Wednesday, March 17, 2010


I'm procrastinating on my housework right now because the to do is simply so overwhelming that I'd rather continue to sit here and write a blog post and listen to L's continuous commentary on her schoolwork as she colors "short a" words red and "long a" words yellow.

Today is St. Patrick's Day. K's teacher is making a big deal out of as she's "mostly Irish" and K went off to school today in kelly green pants, a St. Patrick's Day shirt that Grandma bought her last year, and a shamrock hair clip, also courtesy of Grandma. Thanks, Grandma! As we were talking about it earlier this week, I told K a story of her Irish heritage that my Grandmother told me about her great-grandparents.

A very long time ago, a man lived in Germany with his wife and children.

(Trust me, I'll get to the Irish part in a bit, but the backstory here is important, so bear with me. Anyway...)

The German family decided to come to the New World, so they boarded a ship to America. By the time the ship arrived in America, there were only the father and sons who had survived the voyage. They settled in South Carolina where the father changed his name so that it sounded American and at least one son fought in the Confederate War. But in spite of their dedication to the new country, they still held onto their German heritage.

One day, one of the sons met a beautiful young woman, who I think was named Anna. We'll call her that anyway. And we'll call the boy Frederick. Because that's the first thing that comes to mind.

Frederick fell desperately in love with Anna and the young couple was anxious to marry. There was a problem, however. Frederick was German, but Anna was Irish. It seems that was a major cultural no-no (she was Catholic, after all) and the families were furious with their uncooperative children. It was such a huge issue, that Anna's father moved his entire family from South Carolina to Mississippi to get his daughter away from that German boy.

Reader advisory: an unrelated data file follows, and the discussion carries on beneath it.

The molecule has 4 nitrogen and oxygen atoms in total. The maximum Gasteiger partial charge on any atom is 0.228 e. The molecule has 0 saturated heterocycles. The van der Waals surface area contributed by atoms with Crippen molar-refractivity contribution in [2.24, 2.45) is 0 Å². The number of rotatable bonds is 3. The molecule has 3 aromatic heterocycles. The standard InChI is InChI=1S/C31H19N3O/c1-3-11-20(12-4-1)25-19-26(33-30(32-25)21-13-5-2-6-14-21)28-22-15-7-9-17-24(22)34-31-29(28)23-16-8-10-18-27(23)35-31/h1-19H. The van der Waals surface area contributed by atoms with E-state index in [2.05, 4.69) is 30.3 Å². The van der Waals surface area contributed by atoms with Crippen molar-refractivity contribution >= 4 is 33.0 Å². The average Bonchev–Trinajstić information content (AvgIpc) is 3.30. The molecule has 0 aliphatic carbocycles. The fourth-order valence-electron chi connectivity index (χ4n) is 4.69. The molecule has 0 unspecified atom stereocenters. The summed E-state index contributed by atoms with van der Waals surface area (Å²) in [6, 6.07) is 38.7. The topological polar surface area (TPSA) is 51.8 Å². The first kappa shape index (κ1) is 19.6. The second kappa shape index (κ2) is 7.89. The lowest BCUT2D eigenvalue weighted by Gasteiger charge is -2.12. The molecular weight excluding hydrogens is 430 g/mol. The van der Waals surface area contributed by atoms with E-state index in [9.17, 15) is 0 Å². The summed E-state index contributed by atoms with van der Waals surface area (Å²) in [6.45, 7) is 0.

As you can imagine, this did not sit well with Frederick. He wanted to go after her, but his family was poor and he didn't have any horses or wagons that he could take. He packed a few things in a sack, and he took off on foot after Anna and her family. Frederick walked from South Carolina, across Georgia and Alabama, and into Mississippi until he found Anna. Her family was impressed with the enormous effort that Frederick had given and they allowed the marriage.

Isn't that romantic? What woman wouldn't want a man who would walk hundreds of miles just to be with her?

The story goes on, naturally, but the only part I know is the ending.

The young couple married, had a family, and moved to east Texas, to the small town of Bristol. Frederick lived to be 99 and even then he would often walk to a neighboring town across a large collection of railroad tracks to the store where he would sit and play checkers with the other old men. He had gone almost completely deaf, but he still liked the company. One day he was headed home from the store and he stopped to wait on a train to pass. He crossed one set of tracks, but he didn't realize that another train was approaching on a second track. He was killed by that second train.

I called my mom to find out their real names, but she couldn't remember. So, Uncle James, can you please tell me?

So that's one of our Irish ancestors. I'm sure there are more because of the whole melting pot thing. K also gets it from her dad's side. Heck, her last name *is* Irish. She's got the reddish hair and freckles, even.

Happy St. Patrick's Day!

1 comment:

Will Stranathan said...

I'd walk from North Carolina to Texas for you. Especially if you'd come back to North Carolina with me. But even if you wouldn't, I'd still probably walk to Texas for you.